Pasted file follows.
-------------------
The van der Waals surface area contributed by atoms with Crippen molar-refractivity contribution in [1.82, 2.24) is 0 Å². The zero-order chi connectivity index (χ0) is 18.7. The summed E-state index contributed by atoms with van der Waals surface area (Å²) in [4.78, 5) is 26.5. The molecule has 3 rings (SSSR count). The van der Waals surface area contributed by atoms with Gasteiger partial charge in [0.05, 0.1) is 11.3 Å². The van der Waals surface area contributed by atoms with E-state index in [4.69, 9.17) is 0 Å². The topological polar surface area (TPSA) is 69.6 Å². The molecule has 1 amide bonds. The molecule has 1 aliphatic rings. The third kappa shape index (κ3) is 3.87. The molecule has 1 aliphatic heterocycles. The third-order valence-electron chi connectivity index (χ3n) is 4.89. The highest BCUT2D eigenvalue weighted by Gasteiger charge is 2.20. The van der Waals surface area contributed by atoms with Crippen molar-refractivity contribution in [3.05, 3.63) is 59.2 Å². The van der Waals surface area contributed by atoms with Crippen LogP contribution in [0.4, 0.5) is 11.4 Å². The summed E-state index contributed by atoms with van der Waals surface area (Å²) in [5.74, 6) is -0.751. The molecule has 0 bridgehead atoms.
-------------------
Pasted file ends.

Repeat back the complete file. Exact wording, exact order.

The van der Waals surface area contributed by atoms with Crippen molar-refractivity contribution in [1.82, 2.24) is 0 Å². The zero-order chi connectivity index (χ0) is 18.7. The summed E-state index contributed by atoms with van der Waals surface area (Å²) in [4.78, 5) is 26.5. The molecule has 3 rings (SSSR count). The van der Waals surface area contributed by atoms with Gasteiger partial charge in [0.05, 0.1) is 11.3 Å². The van der Waals surface area contributed by atoms with E-state index in [4.69, 9.17) is 0 Å². The topological polar surface area (TPSA) is 69.6 Å². The molecule has 1 amide bonds. The molecule has 1 aliphatic rings. The third kappa shape index (κ3) is 3.87. The molecule has 1 aliphatic heterocycles. The third-order valence-electron chi connectivity index (χ3n) is 4.89. The highest BCUT2D eigenvalue weighted by Gasteiger charge is 2.20. The van der Waals surface area contributed by atoms with Crippen molar-refractivity contribution in [3.05, 3.63) is 59.2 Å². The van der Waals surface area contributed by atoms with Crippen LogP contribution in [0.4, 0.5) is 11.4 Å². The summed E-state index contributed by atoms with van der Waals surface area (Å²) in [5.74, 6) is -0.751. The molecule has 0 bridgehead atoms.